A probing and candid memoir.

A Ukrainian-American writer’s account of the heartbreaking details she learned about her parents and their relationship after the death of her widowed, alcoholic mother.

When Yurchyshyn returned to Boston after her mother died, she found a once “enchanting” home in shambles. Even more disturbing was the discovery of letters her parents had exchanged with each other that revealed unexpected depths of passionate affection. The author remembered her father, George, as “emotionally distant and occasionally abusive” and her mother, Anita, as “resentful and selfish.” Determined to understand parents she believed had never been in love, she began re-examining her life with them. Her Ukrainian-born father had been a bank executive and her colorfully bohemian mother, the international vice president of the Sierra Club. Both had been travelers who journeyed to cities all over the world. While her parents projected a glamorous image to others, Yurchyshyn saw a very different picture at home. George’s meanness and unprovoked rages terrified her, and Anita “looked like she was performing joyfulness without actually feeling it.” George eventually took a job in Ukraine, where he died in a car accident when the author was 16. Left alone in the United States, Anita began the slow, agonizing descent into the alcoholism that eventually contributed to her death years later. Seeking answers beyond the tantalizingly incomplete records her parents left behind, Yurchyshyn interviewed friends and family members. She learned of the difficult backgrounds George and Anita had both overcome and of the infant son they loved and lost before the author was born. Most devastating of all, Yurchyshyn came face to face with the truth behind her father’s death: George, who had returned to Ukraine to help establish a venture capital company, had been murdered. Searching and intense, Yurchyshyn’s book is not only a heartfelt examination of parent-child relationships; it is also an unsentimental interrogation of the complex nature of family love.

A probing and candid memoir.

Pub Date: March 27, 2018

ISBN: 978-0-553-44704-0

Page Count: 336

Publisher: Crown

Review Posted Online: Jan. 7, 2018

Kirkus Reviews Issue: Feb. 1, 2018


If the authors are serious, this is a silly, distasteful book. If they are not, it’s a brilliant satire.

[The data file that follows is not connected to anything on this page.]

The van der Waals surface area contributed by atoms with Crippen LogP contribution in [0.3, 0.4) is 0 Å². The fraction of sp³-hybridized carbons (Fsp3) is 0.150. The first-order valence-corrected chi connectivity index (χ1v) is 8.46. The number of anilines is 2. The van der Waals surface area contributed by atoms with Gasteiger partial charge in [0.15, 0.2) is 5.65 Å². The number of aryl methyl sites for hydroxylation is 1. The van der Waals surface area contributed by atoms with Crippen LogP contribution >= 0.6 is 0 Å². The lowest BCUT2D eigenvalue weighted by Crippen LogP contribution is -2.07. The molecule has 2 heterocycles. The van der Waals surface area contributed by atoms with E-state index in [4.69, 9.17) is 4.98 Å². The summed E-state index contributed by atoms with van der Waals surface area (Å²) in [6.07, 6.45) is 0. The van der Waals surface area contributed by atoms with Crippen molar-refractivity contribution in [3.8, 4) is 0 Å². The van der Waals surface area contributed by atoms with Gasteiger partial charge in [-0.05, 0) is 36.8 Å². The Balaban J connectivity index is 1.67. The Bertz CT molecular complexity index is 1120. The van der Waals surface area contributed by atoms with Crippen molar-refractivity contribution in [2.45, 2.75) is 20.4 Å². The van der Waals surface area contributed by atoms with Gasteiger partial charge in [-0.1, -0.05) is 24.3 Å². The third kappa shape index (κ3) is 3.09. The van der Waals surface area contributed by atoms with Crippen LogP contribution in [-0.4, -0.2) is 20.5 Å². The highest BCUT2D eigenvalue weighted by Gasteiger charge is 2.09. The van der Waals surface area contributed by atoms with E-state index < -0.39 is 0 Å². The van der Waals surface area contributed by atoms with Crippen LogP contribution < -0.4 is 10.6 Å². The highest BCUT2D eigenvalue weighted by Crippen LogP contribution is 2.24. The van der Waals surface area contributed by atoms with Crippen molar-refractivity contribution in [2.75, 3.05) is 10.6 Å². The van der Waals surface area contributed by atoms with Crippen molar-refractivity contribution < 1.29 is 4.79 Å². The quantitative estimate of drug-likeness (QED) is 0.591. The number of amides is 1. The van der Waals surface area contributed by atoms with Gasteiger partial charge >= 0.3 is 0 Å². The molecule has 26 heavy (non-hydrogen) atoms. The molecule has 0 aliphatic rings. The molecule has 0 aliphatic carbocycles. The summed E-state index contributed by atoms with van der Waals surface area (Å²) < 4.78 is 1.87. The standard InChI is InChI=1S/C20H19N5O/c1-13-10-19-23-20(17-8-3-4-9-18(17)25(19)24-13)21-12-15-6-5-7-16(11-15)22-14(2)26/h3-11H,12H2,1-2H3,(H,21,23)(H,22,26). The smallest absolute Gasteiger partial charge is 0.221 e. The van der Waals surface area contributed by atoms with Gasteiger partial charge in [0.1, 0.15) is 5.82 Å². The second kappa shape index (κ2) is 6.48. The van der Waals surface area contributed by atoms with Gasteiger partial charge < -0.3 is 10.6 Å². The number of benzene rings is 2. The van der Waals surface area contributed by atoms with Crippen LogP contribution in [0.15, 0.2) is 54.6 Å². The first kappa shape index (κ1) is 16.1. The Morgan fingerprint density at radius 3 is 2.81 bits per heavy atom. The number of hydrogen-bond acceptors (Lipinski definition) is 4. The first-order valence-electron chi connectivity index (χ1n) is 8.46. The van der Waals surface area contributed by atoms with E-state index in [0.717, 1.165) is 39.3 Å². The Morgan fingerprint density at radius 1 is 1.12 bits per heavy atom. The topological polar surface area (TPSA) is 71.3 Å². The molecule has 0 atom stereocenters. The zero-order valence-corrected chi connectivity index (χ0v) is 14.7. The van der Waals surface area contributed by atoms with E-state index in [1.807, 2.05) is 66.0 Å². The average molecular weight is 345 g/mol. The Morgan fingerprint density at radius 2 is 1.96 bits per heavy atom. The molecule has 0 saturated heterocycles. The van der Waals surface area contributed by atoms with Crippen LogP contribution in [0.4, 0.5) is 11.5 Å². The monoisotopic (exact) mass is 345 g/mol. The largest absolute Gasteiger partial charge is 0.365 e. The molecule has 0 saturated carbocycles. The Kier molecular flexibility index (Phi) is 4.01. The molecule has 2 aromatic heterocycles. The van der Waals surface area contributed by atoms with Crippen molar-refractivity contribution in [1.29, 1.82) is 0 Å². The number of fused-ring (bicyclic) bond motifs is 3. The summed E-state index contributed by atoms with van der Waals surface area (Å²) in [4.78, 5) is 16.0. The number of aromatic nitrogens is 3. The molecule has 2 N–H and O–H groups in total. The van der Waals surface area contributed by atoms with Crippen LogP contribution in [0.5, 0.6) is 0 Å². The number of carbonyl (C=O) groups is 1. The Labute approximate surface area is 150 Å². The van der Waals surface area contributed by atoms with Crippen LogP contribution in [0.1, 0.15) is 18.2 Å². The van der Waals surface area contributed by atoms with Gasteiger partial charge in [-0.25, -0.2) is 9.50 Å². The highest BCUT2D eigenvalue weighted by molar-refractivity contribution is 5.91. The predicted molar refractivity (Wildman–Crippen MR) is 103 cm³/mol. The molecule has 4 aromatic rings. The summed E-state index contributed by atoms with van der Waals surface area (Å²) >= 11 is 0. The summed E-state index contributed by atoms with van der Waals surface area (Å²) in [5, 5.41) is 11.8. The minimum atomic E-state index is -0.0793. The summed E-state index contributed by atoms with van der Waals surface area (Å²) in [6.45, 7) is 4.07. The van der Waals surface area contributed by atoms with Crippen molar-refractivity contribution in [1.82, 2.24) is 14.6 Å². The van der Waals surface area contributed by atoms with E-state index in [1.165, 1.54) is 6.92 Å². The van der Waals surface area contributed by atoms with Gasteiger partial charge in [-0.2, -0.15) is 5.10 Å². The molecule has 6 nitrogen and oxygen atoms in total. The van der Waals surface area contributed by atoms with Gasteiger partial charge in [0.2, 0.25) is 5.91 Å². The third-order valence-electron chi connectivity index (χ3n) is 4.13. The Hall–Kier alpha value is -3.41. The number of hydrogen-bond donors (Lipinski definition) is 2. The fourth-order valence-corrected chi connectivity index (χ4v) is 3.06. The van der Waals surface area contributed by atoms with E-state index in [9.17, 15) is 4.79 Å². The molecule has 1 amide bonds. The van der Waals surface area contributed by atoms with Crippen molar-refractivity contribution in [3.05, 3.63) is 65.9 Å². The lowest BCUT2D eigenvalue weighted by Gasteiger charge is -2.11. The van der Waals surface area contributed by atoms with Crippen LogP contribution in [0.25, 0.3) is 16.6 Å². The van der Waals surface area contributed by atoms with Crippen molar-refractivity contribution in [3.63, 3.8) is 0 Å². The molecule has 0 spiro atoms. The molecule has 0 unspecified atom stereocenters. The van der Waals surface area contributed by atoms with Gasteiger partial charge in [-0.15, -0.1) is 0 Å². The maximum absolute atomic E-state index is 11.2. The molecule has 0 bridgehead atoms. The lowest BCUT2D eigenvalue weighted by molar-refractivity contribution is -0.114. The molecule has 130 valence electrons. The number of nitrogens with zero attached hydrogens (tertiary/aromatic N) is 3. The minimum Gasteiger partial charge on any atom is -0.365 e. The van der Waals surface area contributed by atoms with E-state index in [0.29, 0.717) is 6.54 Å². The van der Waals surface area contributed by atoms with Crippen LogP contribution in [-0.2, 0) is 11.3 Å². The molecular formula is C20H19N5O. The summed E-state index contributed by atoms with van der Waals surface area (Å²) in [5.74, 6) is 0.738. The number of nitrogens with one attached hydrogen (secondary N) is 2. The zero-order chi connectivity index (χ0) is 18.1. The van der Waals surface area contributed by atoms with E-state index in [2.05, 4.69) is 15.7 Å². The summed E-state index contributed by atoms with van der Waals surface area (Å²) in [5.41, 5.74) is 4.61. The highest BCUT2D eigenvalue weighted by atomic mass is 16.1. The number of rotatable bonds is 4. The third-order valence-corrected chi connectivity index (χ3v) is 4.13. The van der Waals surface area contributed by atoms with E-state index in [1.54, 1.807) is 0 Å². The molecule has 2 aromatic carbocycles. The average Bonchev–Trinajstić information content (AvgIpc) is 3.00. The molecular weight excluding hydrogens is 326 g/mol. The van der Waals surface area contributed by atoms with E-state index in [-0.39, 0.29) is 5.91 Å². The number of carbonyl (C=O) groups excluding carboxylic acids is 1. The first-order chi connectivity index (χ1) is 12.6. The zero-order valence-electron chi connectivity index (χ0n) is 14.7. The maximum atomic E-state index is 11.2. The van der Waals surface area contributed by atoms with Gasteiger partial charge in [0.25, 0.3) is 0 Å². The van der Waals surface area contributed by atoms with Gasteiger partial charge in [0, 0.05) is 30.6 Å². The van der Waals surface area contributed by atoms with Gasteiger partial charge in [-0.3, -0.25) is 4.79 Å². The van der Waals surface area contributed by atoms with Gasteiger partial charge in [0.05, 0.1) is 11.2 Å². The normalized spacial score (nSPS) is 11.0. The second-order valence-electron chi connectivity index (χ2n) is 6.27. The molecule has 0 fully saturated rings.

The authors have created a sort of anti-Book of Virtues in this encyclopedic compendium of the ways and means of power.

Everyone wants power and everyone is in a constant duplicitous game to gain more power at the expense of others, according to Greene, a screenwriter and former editor at Esquire (Elffers, a book packager, designed the volume, with its attractive marginalia). We live today as courtiers once did in royal courts: we must appear civil while attempting to crush all those around us. This power game can be played well or poorly, and in these 48 laws culled from the history and wisdom of the world’s greatest power players are the rules that must be followed to win. These laws boil down to being as ruthless, selfish, manipulative, and deceitful as possible. Each law, however, gets its own chapter: “Conceal Your Intentions,” “Always Say Less Than Necessary,” “Pose as a Friend, Work as a Spy,” and so on. Each chapter is conveniently broken down into sections on what happened to those who transgressed or observed the particular law, the key elements in this law, and ways to defensively reverse this law when it’s used against you. Quotations in the margins amplify the lesson being taught. While compelling in the way an auto accident might be, the book is simply nonsense. Rules often contradict each other. We are told, for instance, to “be conspicuous at all cost,” then told to “behave like others.” More seriously, Greene never really defines “power,” and he merely asserts, rather than offers evidence for, the Hobbesian world of all against all in which he insists we live. The world may be like this at times, but often it isn’t. To ask why this is so would be a far more useful project.

If the authors are serious, this is a silly, distasteful book. If they are not, it’s a brilliant satire.

Pub Date: Sept. 1, 1998

ISBN: 0-670-88146-5

Page Count: 430

Publisher: Viking

Review Posted Online: May 19, 2010

Kirkus Reviews Issue: July 15, 1998


The author's youthfulness helps to assure the inevitable comparison with the Anne Frank diary although over and above the...

Elie Wiesel spent his early years in a small Transylvanian town as one of four children. 

He was the only one of the family to survive what Francois Maurois, in his introduction, calls the "human holocaust" of the persecution of the Jews, which began with the restrictions, the singularization of the yellow star, the enclosure within the ghetto, and went on to the mass deportations to the ovens of Auschwitz and Buchenwald. There are unforgettable and horrifying scenes here in this spare and sombre memoir of this experience of the hanging of a child, of his first farewell with his father who leaves him an inheritance of a knife and a spoon, and of his last goodbye at Buchenwald his father's corpse is already cold let alone the long months of survival under unconscionable conditions. 

The author's youthfulness helps to assure the inevitable comparison with the Anne Frank diary although over and above the sphere of suffering shared, and in this case extended to the death march itself, there is no spiritual or emotional legacy here to offset any reader reluctance.

Pub Date: Jan. 16, 2006

ISBN: 0374500010

Page Count: 120

Publisher: Hill & Wang

Review Posted Online: Oct. 7, 2011

Kirkus Reviews Issue: Jan. 15, 2006

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